Friday, February 29, 2008

BBC first to start to get it?

I was cruising the free rentals on Amazon Unbox earlier this morning and noticed that BBC shows are starting to get the right idea. I have written before how there is no way that I can make sense of the current "play it once within 24 hours"policy on digital rentals. And I do not see any family with children going this way. As long as hard disc rentals are infinitely more flexible and cheaper, Netflix will continue to be my best friend.

However, I am willing to play with the free rentals available on Amazon Unbox every week- especially the great Shakespeare productions that the BBC is releasing right now. Interestingly enough, when I downloaded The Tempest this morning( quick, go grab it- it is free until March 2), the notice read this:

" Your videos will be available to play on XXXXX for 30 days. Once you have pressed play for the first time, you will have 168 hours to watch that video."

It is still a "play once only" situation, but at least the window to complete a playback has been stretched to a week- significantly more reasonable. I checked another non-BBC rental on Amazon, and it was still a 24 hour playback window, so this is apparently not an Amazon policy, but a studio policy.

I am starting to have faith that if I just wait long enough, the studios might actually get a clue, get digital rentals right and my Netflix account will go away.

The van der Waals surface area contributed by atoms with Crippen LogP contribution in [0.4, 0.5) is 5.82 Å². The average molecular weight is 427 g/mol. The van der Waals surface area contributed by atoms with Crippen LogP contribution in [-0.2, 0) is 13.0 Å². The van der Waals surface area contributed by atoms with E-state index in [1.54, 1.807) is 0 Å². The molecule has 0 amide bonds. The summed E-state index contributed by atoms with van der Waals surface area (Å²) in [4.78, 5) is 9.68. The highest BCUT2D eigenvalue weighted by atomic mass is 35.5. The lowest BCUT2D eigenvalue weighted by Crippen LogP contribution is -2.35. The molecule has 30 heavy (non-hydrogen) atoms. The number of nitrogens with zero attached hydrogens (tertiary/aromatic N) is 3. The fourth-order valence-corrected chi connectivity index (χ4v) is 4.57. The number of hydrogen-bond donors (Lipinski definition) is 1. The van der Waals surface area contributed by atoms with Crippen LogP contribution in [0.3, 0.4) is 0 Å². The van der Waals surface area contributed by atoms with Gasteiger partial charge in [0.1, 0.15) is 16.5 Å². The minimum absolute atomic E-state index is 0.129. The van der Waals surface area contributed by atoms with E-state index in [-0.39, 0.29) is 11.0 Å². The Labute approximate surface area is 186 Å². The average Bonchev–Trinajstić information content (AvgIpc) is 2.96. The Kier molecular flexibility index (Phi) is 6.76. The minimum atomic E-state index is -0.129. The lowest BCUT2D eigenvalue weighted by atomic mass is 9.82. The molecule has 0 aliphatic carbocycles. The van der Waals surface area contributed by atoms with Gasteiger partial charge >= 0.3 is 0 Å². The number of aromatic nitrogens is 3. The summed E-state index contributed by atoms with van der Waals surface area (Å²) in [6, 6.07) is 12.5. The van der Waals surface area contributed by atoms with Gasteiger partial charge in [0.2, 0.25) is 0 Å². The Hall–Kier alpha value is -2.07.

What will it take for you to move to digital rentals??

Wednesday, February 27, 2008

TShirts I need to have

I need to go make some shirts..

1) Blonde is an attitude, not a hair color

2) There is no free time, there is only less sleep

what shirt would you make?

It shouldn't be funny

I know that this news article about a scrub python swallowing the family dog should be completely sad and make me feel for the kids in a strongly protective maternal way, but it has been a sick and twisted sort of week so far, and I have to admit- it made me laugh a little.

Sure, yes, I feel bad for the poor kids who lost their pet terrier/chihuahua mix. I would not wish that event on any child or any human anywhere. Honestly. But that smile that crept on my face as I pictured the poor animal control guy coming to the house to capture the snake with the dog half hanging out of the snake's jaws and shaking his head because the whole thing could have been prevented... the very definition of Schadenfraude right there.

The fact that CNN had to add a video showing the Lump in the snake, says way too much about human nature right now.

Hey, don't hate the snake.. it was just hungry.

Saturday, February 23, 2008

Mind Altering

There are some times when you need to alter your mental state. After a long stressful week of work and kids and just life, sometime is helps to step outside yourself and let your brain have a break. Some people accomplish this with drugs or alcohol or meditation. Any of those can work, but one of my favorite ways is to take some time and get gussied up. Even if we are just staying home in front of the fireplace to watch movies, on those rare saturday nights when the kids are all gone, I like to get gussied up.